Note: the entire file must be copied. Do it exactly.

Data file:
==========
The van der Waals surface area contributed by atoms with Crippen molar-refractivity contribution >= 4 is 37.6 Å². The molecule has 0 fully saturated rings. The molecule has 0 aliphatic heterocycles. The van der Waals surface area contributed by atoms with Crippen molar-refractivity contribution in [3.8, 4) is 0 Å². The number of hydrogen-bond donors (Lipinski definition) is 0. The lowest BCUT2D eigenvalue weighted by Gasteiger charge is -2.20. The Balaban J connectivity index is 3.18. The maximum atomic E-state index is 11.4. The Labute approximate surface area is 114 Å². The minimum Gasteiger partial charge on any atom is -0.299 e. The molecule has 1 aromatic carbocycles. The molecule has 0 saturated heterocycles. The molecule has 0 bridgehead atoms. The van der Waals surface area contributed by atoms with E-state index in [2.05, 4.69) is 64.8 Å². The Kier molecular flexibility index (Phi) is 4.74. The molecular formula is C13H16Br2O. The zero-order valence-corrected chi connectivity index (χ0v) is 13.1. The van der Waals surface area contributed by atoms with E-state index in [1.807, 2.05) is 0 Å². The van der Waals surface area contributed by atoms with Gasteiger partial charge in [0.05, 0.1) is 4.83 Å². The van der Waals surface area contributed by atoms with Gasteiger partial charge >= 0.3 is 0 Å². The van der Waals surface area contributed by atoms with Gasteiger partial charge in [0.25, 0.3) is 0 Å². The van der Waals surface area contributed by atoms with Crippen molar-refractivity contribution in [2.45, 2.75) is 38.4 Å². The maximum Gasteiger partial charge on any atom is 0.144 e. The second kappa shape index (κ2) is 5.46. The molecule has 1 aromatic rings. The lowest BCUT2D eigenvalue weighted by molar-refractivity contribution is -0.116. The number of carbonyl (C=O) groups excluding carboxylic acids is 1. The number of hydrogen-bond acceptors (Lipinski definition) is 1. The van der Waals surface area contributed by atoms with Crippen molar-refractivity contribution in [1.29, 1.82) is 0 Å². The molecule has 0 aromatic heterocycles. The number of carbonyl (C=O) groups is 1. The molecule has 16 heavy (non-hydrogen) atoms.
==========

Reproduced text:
The van der Waals surface area contributed by atoms with Crippen molar-refractivity contribution >= 4 is 37.6 Å². The molecule has 0 fully saturated rings. The molecule has 0 aliphatic heterocycles. The van der Waals surface area contributed by atoms with Crippen molar-refractivity contribution in [3.8, 4) is 0 Å². The number of hydrogen-bond donors (Lipinski definition) is 0. The lowest BCUT2D eigenvalue weighted by Gasteiger charge is -2.20. The Balaban J connectivity index is 3.18. The maximum atomic E-state index is 11.4. The Labute approximate surface area is 114 Å². The minimum Gasteiger partial charge on any atom is -0.299 e. The molecule has 1 aromatic carbocycles. The molecule has 0 saturated heterocycles. The molecule has 0 bridgehead atoms. The van der Waals surface area contributed by atoms with E-state index in [2.05, 4.69) is 64.8 Å². The Kier molecular flexibility index (Phi) is 4.74. The molecular formula is C13H16Br2O. The zero-order valence-corrected chi connectivity index (χ0v) is 13.1. The van der Waals surface area contributed by atoms with E-state index in [1.807, 2.05) is 0 Å². The van der Waals surface area contributed by atoms with Gasteiger partial charge in [0.05, 0.1) is 4.83 Å². The van der Waals surface area contributed by atoms with Gasteiger partial charge >= 0.3 is 0 Å². The van der Waals surface area contributed by atoms with Gasteiger partial charge in [0.25, 0.3) is 0 Å². The van der Waals surface area contributed by atoms with Crippen molar-refractivity contribution in [2.45, 2.75) is 38.4 Å². The maximum Gasteiger partial charge on any atom is 0.144 e. The second kappa shape index (κ2) is 5.46. The molecule has 1 aromatic rings. The lowest BCUT2D eigenvalue weighted by molar-refractivity contribution is -0.116. The number of carbonyl (C=O) groups excluding carboxylic acids is 1. The number of hydrogen-bond acceptors (Lipinski definition) is 1. The van der Waals surface area contributed by atoms with Crippen molar-refractivity contribution in [1.29, 1.82) is 0 Å². The molecule has 0 aromatic heterocycles. The number of carbonyl (C=O) groups is 1. The molecule has 16 heavy (non-hydrogen) atoms.